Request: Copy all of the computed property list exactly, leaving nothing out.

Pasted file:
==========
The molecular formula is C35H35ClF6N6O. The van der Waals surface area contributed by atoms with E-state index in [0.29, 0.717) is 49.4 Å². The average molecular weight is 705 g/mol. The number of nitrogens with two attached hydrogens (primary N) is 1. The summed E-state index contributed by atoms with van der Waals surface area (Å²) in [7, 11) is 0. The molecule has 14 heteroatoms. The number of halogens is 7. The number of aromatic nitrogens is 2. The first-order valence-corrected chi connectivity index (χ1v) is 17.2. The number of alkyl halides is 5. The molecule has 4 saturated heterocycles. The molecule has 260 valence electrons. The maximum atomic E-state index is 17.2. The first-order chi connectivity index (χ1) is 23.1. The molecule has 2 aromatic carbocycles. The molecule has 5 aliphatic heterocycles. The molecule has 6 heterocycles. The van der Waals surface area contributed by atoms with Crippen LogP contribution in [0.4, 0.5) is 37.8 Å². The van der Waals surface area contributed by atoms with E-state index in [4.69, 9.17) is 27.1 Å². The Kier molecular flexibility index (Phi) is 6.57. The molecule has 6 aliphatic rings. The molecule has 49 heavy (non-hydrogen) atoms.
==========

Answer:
The molecular formula is C35H35ClF6N6O. The van der Waals surface area contributed by atoms with E-state index in [0.29, 0.717) is 49.4 Å². The average molecular weight is 705 g/mol. The number of nitrogens with two attached hydrogens (primary N) is 1. The summed E-state index contributed by atoms with van der Waals surface area (Å²) in [7, 11) is 0. The molecule has 14 heteroatoms. The number of halogens is 7. The number of aromatic nitrogens is 2. The first-order valence-corrected chi connectivity index (χ1v) is 17.2. The number of alkyl halides is 5. The molecule has 4 saturated heterocycles. The molecule has 260 valence electrons. The maximum atomic E-state index is 17.2. The first-order chi connectivity index (χ1) is 23.1. The molecule has 2 aromatic carbocycles. The molecule has 5 aliphatic heterocycles. The molecule has 6 heterocycles. The van der Waals surface area contributed by atoms with Crippen LogP contribution in [0.4, 0.5) is 37.8 Å². The van der Waals surface area contributed by atoms with E-state index in [4.69, 9.17) is 27.1 Å². The Kier molecular flexibility index (Phi) is 6.57. The molecule has 6 aliphatic rings. The molecule has 49 heavy (non-hydrogen) atoms.